I think it is amazing that we can offer the opportunity for people in this area to be able to work and be trained by National Dance Company Wales and have the experience of watching them perform, without having to travel to the city. I hope it will be a valuable experience for the National Dance Company Wales artists too, to work with dancers with mixed abilities and dance experience.

NDCWales then play at Neuadd Dyfi, Aberdyfi on Sunday the 24rd November as part of their autumn Roots tour. This is the first time the National Dance Company has performed at the venue, what piece of work are you most looking forward to seeing from the Roots programme and why?

I’m looking forward to seeing Why Are People Clapping!? by Ed Myhill as it has similarities with the musical ‘Stomp’ which I have been a fan of from seeing it at a young age. I love the simplicity of making a rhythm out of a simple sound and then gradually layering different sounds and movement onto the beat to produce an amazing result.

Neuadd Dyfi,Aberdyfi is an Arts Council Wales Night Out touring venue and is clearly an important asset to the local community. We interviewed Des George who runs the venue, in 2017,  how is the venue important to you personally?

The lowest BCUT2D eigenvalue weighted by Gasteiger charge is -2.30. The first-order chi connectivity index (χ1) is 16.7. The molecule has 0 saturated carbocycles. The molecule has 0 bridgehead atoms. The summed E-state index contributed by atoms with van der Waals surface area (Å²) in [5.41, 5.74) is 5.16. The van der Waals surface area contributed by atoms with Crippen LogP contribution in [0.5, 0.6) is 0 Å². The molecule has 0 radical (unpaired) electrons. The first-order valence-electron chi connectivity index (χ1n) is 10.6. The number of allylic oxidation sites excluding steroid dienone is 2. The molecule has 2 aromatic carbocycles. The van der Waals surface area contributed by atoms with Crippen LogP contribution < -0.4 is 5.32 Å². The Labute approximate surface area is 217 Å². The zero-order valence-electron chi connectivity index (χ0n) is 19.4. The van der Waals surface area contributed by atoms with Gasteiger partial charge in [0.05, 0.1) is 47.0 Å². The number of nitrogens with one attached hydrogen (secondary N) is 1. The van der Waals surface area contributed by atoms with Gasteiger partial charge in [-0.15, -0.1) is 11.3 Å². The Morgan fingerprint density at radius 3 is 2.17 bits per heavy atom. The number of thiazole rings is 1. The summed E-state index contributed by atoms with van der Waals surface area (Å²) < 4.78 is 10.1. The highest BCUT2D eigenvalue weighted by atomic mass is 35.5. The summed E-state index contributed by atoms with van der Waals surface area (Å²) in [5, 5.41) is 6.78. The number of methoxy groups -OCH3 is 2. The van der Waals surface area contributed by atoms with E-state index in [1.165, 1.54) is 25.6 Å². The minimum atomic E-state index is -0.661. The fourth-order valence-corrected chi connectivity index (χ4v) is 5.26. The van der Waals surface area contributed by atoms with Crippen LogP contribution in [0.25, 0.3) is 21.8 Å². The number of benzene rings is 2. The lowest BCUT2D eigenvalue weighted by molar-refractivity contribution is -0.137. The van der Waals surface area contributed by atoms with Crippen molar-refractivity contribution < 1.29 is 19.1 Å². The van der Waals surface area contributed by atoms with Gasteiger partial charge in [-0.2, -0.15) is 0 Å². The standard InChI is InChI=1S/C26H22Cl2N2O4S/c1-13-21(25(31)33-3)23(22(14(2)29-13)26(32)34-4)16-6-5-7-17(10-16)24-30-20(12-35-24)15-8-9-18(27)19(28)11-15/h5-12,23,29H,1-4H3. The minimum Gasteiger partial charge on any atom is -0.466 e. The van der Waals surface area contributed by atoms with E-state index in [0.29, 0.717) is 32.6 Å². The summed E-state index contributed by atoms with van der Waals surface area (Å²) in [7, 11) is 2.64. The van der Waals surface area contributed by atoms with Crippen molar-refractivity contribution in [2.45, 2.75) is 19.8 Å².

Theatre Rum Ba Ba performing “L’Hotel” at Neuadd Dyfi, Aberdyfi, under the Arts Council of Wales ‘Night Out’ scheme Sunday 14 August 2016 ©keith morris

The venue has ‘West End’ standard facilities such as amazing lighting and sound equipment and sprung floor rehearsal space, which we are so fortunate to have in a small village in West Wales. We were able to rehearse and perform our dance school shows at the venue, which is so important for the pupils and their parents to have this opportunity as it is the largest venue in the area.

Theatre Rum Ba Ba performing “L’Hotel” at Neuadd Dyfi, Aberdyfi, under the Arts Council of Wales ‘Night Out’ scheme Sunday 14 August 2016 ©keith morris

Get the Chance works to support a diverse range of members of the public to access cultural provision. Are you aware of any barriers to accessing high quality Dance provision?

In deprived areas, it is difficult for parent/guardians to have extra income to pay for their children’s dance tuition. Therefore cost of dance tuition is reduced which means that the income is also reduced for the dance teacher. Even reduced fees may still be a considerable expense for some of the parents paying it.  

If you were able to fund an area of the arts what would this be and why?

Enabling funding for underprivileged children to be able to partake in dance lessons.  

What excites you about the arts ?